The Soviet MiG-15 in the Korean War.

MiG-15 Aces in Korea

12 April 1951

One of the most epic aerial battles of all time took place on 12 April 1951 in the skies over the town of Sinuiju, North Korea. It was the first large-scale jet-versus-jet combat in history; it pitted some of the best military pilots who have ever flown against one another; and it helped create a host of new air combat aces.

MiG-15bis firing cannons

A Cold War game changer - the MiG-15bis opens fire

On what the USAF would subsequently call ‘Black Thursday’, 48 B-29 Superfortress bombers escorted by a mixed force of 96 fighters were tasked to destroy Sinuiju’s Yalu River bridge, a key remaining supply link between North Korea and the Peoples’ Republic of China (PRC). This area of north-western Korea, where many of the war’s aerial engagements took place, was to become notorious as ‘MiG Alley.’

map of MiG Alley

The area dubbed ‘MiG Alley’ during the Korean War (1950-53) on the Chinese-North Korean border

The Korean War had been raging since June 1950, when forces of the communist Democratic People’s Republic of North Korea (DPRK) invaded mainly pro-Western and capitalist South Korea. In autumn 1950, when it looked as if North Korea might be on the point of defeat, its communist allies China and Russia began providing the country with both overt and covert military assistance.

In a move that would tilt the balance of air power sharply back towards the communist side, the Soviet Union brought its latest and most capable jet fighter - the MiG-15bis (NATO codename ‘Fagot’) - into the fray. It also, and in secret, provided the pilots to fly it. Many of these Soviet volunteers were already aces, having gained huge experience fighting the Luftwaffe in WWII.

To maintain secrecy, the Soviet MiGs were given Chinese People's Liberation Army Air Force (PLAF) or North Korean Peoples' Army Air Force markings. Pilots were told to speak Chinese or Korean when airborne; and instructed not to enter South Korean airspace for fear of capture and exposure. Many were based initially at the Chinese airfield of Antung near the North Korean border.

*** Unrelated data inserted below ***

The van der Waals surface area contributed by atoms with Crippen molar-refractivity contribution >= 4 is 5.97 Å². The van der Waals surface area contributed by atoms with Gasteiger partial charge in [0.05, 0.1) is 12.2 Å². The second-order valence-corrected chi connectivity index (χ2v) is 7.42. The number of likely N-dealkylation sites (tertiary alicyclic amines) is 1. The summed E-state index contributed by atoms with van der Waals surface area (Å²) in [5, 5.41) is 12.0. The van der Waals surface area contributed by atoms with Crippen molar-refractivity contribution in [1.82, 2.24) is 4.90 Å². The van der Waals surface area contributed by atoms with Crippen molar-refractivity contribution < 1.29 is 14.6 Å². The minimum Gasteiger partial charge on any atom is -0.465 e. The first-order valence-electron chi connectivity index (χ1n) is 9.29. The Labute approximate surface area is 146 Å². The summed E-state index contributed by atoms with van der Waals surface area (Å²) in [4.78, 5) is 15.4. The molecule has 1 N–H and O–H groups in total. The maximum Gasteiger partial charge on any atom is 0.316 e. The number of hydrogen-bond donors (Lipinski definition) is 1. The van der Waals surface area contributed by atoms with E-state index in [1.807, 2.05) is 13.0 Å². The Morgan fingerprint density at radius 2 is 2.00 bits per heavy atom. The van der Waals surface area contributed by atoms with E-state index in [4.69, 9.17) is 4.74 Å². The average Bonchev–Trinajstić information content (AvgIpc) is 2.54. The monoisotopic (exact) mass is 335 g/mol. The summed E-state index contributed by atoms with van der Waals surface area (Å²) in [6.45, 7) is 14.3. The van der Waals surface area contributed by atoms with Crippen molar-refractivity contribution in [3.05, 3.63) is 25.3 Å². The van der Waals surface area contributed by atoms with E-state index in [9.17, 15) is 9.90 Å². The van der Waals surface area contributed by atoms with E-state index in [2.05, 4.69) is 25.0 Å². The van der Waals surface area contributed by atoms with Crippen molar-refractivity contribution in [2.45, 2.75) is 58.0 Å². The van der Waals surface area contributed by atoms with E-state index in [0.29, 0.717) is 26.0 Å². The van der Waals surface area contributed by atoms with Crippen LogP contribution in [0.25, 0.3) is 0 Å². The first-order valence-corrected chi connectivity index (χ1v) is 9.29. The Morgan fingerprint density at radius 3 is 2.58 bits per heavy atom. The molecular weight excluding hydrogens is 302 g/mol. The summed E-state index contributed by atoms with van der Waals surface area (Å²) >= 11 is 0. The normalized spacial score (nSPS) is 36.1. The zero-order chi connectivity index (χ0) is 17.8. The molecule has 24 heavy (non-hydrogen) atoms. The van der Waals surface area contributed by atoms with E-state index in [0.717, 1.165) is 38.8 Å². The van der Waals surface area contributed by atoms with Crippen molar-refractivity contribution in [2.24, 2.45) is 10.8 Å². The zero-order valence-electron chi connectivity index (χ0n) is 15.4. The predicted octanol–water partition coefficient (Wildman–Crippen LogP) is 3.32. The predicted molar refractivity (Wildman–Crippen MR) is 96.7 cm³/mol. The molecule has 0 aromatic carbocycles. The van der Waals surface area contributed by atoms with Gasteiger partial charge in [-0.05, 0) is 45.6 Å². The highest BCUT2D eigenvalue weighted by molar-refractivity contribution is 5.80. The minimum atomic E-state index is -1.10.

MiG-15 downing F-86

A force to be reckoned with - MiG-15 downing F-86

On the opposing side, the United Nations Command was made up of mainly US, British and Australian forces. Many of the U.N. pilots had also gained combat experience in WWII, and many aces featured among their ranks. With little or no initial North Korean air threat in the early months of the war, U.S. pilots flew F-80 Shooting Stars and F-84E Thunderjets - and even the P-51D Mustang - on ground attack missions with impunity. The Brits flew Supermarine Seafires, Hawker Sea Furies and Fairey Fireflies from aircraft carriers offshore, while the Royal Australian Air Force (RAAF) contingent piloted similarly outdated F-8 Gloster Meteors.

The arrival in theatre of the vastly superior MiG-15bis reversed this imbalance of air power at a stroke. The MiG-15s outclassed the older, Allied aircraft in every way. The only aircraft able to meet the Fagot on its own terms was the US F-86 Sabre. Introduced to the conflict late in 1950 and armed with six Browning .50 cal (12.7 mm) machine guns, the Sabre could not match the MiG-15’s tremendous firepower of one 37 mm NR-37 autocannon and two 23 mm NR-23 cannons. The Fagot also had a higher operational ceiling, allowing it to escape to altitude if necessary; a faster basic speed and rate of climb; and a better turn rate above 10,000 m (33,000 ft).

F-86 Sabres dogfighting MiG-15s

Tipping the scales of war - the F-86 fights back